Rewards are necessary for learning, but may actually mask true knowledge, a new study with rodents and ferrets finds.
The findings show a distinction between knowledge and performance, and provide insight into how environment can affect the two.
“Most learning research focuses on how humans and other animals learn ‘content’ or knowledge. Here, we suggest that there are two parallel learning processes: one for content and one for context, or environment. If we can separate how these two pathways work, perhaps we can find ways to improve performance,” says lead author Kishore Kuchibhotla, an assistant professor in the psychological and brain sciences department at Johns Hopkins University.
“What we know at any given time can be different than what we show; the ability to access that knowledge in the right environment is what we’re interested in.”
While researchers have known that the presence of reinforcement, or reward, can change how animals behave, it’s been unclear exactly how rewards affect learning versus performance.
An example of the difference between learning and performance, Kuchibhotla explains, is the difference between a student studying and knowing the answers at home and a student demonstrating that knowledge on a test at school.
“What we know at any given time can be different than what we show; the ability to access that knowledge in the right environment is what we’re interested in,” he says.
To investigate what animals know in hopes of better understanding learning, Kuchibhotla and colleagues trained mice, rats, and ferrets on a series of tasks, and measured how accurately they performed the tasks with and without rewards.
For the first experiment, the team trained mice to lick for water through a lick tube after hearing one tone, and to not lick after hearing a different, unrewarded tone. It takes mice two weeks to learn this in the presence of the water reward.
At a time point early in learning, around days 3-5, the mice performed the task at chance levels (about 50 percent) when the lick tube/reward was present. When the team removed the lick tube entirely on these early days, however, the mice performed the task at more than 90 percent accuracy. The mice, therefore, seemed to understand the task many days before they expressed knowledge in the presence of a reward.
Researchers trained mice to lick a tube for a reward during a “target” tone and not lick during a “foil” tone. After two weeks of training, expert mice perform at high accuracy in the presence of the lick tube. (Credit: Johns Hopkins)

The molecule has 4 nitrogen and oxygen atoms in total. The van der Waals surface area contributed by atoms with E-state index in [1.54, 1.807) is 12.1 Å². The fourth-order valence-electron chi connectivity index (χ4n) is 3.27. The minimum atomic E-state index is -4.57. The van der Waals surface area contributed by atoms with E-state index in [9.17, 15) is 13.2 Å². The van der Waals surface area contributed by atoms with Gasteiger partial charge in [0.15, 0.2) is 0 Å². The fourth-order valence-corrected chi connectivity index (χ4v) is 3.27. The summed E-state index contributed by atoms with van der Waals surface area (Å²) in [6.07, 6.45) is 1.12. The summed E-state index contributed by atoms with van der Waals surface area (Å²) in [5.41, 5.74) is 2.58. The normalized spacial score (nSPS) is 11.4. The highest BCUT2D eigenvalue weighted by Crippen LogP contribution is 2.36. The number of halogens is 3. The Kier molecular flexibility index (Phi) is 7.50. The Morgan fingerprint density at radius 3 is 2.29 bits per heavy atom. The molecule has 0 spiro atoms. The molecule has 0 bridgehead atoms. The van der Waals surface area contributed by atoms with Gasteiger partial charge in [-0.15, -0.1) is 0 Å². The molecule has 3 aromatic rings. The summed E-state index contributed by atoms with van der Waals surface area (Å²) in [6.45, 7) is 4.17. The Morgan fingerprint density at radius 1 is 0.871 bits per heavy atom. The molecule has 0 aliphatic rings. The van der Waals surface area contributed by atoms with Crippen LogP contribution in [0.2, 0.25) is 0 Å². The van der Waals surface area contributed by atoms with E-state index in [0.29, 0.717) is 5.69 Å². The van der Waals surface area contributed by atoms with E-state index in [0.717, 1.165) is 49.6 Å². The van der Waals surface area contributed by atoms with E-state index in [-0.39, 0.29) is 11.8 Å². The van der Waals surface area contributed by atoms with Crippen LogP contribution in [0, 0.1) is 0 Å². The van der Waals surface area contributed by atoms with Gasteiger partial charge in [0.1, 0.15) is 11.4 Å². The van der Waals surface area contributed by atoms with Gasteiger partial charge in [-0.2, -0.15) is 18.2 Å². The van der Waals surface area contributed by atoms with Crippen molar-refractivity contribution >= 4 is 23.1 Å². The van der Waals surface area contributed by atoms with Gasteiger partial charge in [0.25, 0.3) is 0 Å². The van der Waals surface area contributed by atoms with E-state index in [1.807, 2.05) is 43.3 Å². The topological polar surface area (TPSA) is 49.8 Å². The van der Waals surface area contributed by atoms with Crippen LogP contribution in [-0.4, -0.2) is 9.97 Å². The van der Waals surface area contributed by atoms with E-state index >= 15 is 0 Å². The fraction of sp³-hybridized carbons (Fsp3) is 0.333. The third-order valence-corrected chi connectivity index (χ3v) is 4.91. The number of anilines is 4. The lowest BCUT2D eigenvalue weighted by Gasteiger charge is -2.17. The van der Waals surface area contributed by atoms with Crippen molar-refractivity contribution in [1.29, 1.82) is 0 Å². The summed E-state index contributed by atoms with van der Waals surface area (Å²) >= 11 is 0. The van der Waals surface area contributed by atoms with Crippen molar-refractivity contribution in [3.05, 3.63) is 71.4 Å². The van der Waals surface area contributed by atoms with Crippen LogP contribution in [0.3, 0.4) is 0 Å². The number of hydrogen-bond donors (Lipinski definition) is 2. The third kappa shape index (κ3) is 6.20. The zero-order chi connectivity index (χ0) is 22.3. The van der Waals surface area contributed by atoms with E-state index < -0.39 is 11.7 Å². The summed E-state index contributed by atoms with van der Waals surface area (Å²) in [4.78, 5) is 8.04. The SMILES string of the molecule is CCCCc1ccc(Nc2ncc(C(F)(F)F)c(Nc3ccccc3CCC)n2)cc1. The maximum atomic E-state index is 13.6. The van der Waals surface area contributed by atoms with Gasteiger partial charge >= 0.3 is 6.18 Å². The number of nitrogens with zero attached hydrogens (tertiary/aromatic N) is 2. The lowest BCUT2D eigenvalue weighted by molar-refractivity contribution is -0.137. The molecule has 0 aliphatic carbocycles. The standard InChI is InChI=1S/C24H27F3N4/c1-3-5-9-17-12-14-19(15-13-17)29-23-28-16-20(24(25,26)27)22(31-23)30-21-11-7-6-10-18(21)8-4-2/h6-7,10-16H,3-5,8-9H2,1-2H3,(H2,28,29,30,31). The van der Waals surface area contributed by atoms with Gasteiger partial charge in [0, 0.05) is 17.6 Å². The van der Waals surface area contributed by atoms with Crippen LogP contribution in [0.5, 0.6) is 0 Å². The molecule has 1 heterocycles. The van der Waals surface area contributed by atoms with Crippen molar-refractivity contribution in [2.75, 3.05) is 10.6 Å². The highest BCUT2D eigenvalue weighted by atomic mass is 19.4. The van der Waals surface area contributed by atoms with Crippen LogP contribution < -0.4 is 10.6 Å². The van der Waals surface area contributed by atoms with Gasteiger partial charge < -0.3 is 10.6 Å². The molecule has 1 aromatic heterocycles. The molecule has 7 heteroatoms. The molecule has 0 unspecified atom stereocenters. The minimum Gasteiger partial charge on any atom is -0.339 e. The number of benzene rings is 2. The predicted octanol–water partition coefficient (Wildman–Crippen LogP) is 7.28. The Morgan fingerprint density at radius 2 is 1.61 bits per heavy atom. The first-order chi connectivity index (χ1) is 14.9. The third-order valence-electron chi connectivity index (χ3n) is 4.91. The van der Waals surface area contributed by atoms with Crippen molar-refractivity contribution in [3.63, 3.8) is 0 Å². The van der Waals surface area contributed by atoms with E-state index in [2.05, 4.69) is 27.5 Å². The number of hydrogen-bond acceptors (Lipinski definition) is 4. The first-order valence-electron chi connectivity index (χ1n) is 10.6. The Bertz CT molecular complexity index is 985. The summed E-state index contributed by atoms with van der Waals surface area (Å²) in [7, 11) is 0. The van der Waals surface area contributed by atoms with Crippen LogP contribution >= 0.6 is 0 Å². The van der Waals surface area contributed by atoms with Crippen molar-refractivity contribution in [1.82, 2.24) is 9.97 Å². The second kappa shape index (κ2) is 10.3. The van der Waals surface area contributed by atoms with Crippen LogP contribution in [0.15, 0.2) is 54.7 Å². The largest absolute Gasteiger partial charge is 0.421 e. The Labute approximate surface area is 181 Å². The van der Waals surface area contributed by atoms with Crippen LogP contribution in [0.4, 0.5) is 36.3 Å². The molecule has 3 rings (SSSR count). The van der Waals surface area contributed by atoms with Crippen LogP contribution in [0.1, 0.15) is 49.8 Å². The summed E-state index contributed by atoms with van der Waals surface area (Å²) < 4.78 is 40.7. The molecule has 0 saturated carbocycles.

After only a few days of training, however, mice completed this task at chance levels in the presence of the lick tube (~50 percent). They licked to both the target and foil tones without discriminating. (Credit: Johns Hopkins)
On this early day in learning, researchers then played the same “target” and “foil” tones but without a lick tube present. Surprisingly, mice licked to the target tone and not to the foil tone with greater than 90 percent accuracy.
To confirm this finding with other tasks and animals, the team also had mice press a lever for water when they heard a certain tone; prompted rats to look for food in a cup if they heard a tone, but not if a light appeared before the tone; had rats press a lever for sugar water when a light was presented before a tone; had rats push a lever for sugar water when they heard a certain tone; and prompted ferrets to differentiate between two different sounds for water. In all experiments, the animals performed better when rewards weren’t available.
“Rewards, it seems, help improve learning incrementally, but can mask the knowledge animals have actually attained, particularly early in learning,” says Kuchibhotla.
Furthermore, the finding that all animals’ performance improved across the board without rewards, suggest that variability in learning rates may be due to differences in the animals’ sensitivity to reward context rather than differences in intelligence.
The dissociation between learning and performance, the researchers suggest, may someday help us isolate the root causes of poor performance.
While the study involved only rodents and ferrets, Kuchibhotla says it may be possible to someday help animals and humans alike better access content when they need it if researchers can identify and manipulate the right mechanisms within the brain.
For humans, this could help those with Alzheimer’s disease maintain lucidity for longer periods of time and improve testing environments for schoolchildren.
The research appears in Nature Communications.
Additional authors are from Johns Hopkins University; the New York University School of Medicine; and École Normale Supérieure-PSL Research University. Funding for this study came from National Institute on Deafness and Other Communication Disorders, a Hirsch/Weill-Caulier Career Award, a Howard Hughes Medical Institute Faculty Scholarship, the Programme Emergences of City of Paris, Agence Nationale de la Recherche, program “Investissements d’Avenir”, PSL Research University, and the National Institutes of Health training program in computation neuroscience.
Source: Johns Hopkins University